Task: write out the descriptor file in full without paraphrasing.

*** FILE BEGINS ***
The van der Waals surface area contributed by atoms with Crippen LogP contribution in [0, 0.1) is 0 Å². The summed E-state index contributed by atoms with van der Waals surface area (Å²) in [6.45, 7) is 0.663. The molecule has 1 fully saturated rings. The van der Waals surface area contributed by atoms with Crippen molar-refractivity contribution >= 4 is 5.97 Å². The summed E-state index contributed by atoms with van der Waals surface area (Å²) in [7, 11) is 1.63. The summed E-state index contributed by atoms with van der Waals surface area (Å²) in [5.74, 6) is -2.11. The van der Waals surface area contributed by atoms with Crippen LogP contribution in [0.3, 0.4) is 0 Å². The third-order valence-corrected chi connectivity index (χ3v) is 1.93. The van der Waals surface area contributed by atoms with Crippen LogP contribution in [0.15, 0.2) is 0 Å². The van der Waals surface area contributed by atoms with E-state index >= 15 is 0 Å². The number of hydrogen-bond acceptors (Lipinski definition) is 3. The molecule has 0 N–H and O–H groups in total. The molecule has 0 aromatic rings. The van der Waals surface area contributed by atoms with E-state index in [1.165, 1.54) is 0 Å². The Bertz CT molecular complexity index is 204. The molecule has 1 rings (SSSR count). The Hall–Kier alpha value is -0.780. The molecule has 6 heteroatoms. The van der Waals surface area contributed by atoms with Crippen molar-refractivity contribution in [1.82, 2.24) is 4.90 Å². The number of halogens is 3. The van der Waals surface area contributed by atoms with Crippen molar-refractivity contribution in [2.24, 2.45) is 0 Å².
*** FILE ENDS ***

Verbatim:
The van der Waals surface area contributed by atoms with Crippen LogP contribution in [0, 0.1) is 0 Å². The summed E-state index contributed by atoms with van der Waals surface area (Å²) in [6.45, 7) is 0.663. The molecule has 1 fully saturated rings. The van der Waals surface area contributed by atoms with Crippen molar-refractivity contribution >= 4 is 5.97 Å². The summed E-state index contributed by atoms with van der Waals surface area (Å²) in [7, 11) is 1.63. The summed E-state index contributed by atoms with van der Waals surface area (Å²) in [5.74, 6) is -2.11. The van der Waals surface area contributed by atoms with Crippen LogP contribution in [0.3, 0.4) is 0 Å². The third-order valence-corrected chi connectivity index (χ3v) is 1.93. The van der Waals surface area contributed by atoms with Crippen LogP contribution in [0.15, 0.2) is 0 Å². The van der Waals surface area contributed by atoms with E-state index >= 15 is 0 Å². The number of hydrogen-bond acceptors (Lipinski definition) is 3. The molecule has 0 N–H and O–H groups in total. The molecule has 0 aromatic rings. The van der Waals surface area contributed by atoms with E-state index in [1.165, 1.54) is 0 Å². The Bertz CT molecular complexity index is 204. The molecule has 1 rings (SSSR count). The Hall–Kier alpha value is -0.780. The molecule has 6 heteroatoms. The van der Waals surface area contributed by atoms with Crippen molar-refractivity contribution in [1.82, 2.24) is 4.90 Å². The number of halogens is 3. The van der Waals surface area contributed by atoms with Crippen molar-refractivity contribution in [2.24, 2.45) is 0 Å².